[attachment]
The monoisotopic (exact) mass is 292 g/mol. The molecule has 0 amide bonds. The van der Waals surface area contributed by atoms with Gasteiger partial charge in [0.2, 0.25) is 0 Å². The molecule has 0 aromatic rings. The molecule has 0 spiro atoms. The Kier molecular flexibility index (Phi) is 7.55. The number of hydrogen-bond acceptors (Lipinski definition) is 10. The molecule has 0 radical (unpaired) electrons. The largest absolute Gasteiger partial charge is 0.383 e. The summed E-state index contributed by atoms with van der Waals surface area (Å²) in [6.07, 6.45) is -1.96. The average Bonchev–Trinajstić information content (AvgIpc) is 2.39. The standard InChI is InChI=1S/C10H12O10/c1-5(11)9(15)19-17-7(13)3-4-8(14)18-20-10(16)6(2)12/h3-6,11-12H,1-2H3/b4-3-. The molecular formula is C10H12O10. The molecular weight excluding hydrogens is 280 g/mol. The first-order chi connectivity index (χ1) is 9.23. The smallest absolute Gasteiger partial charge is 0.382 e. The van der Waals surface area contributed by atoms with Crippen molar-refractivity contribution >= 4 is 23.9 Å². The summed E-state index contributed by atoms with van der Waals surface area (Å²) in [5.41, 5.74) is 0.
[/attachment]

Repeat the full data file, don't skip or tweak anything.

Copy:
The monoisotopic (exact) mass is 292 g/mol. The molecule has 0 amide bonds. The van der Waals surface area contributed by atoms with Gasteiger partial charge in [0.2, 0.25) is 0 Å². The molecule has 0 aromatic rings. The molecule has 0 spiro atoms. The Kier molecular flexibility index (Phi) is 7.55. The number of hydrogen-bond acceptors (Lipinski definition) is 10. The molecule has 0 radical (unpaired) electrons. The largest absolute Gasteiger partial charge is 0.383 e. The summed E-state index contributed by atoms with van der Waals surface area (Å²) in [6.07, 6.45) is -1.96. The average Bonchev–Trinajstić information content (AvgIpc) is 2.39. The standard InChI is InChI=1S/C10H12O10/c1-5(11)9(15)19-17-7(13)3-4-8(14)18-20-10(16)6(2)12/h3-6,11-12H,1-2H3/b4-3-. The molecular formula is C10H12O10. The molecular weight excluding hydrogens is 280 g/mol. The first-order chi connectivity index (χ1) is 9.23. The smallest absolute Gasteiger partial charge is 0.382 e. The van der Waals surface area contributed by atoms with Crippen molar-refractivity contribution >= 4 is 23.9 Å². The summed E-state index contributed by atoms with van der Waals surface area (Å²) in [5.41, 5.74) is 0.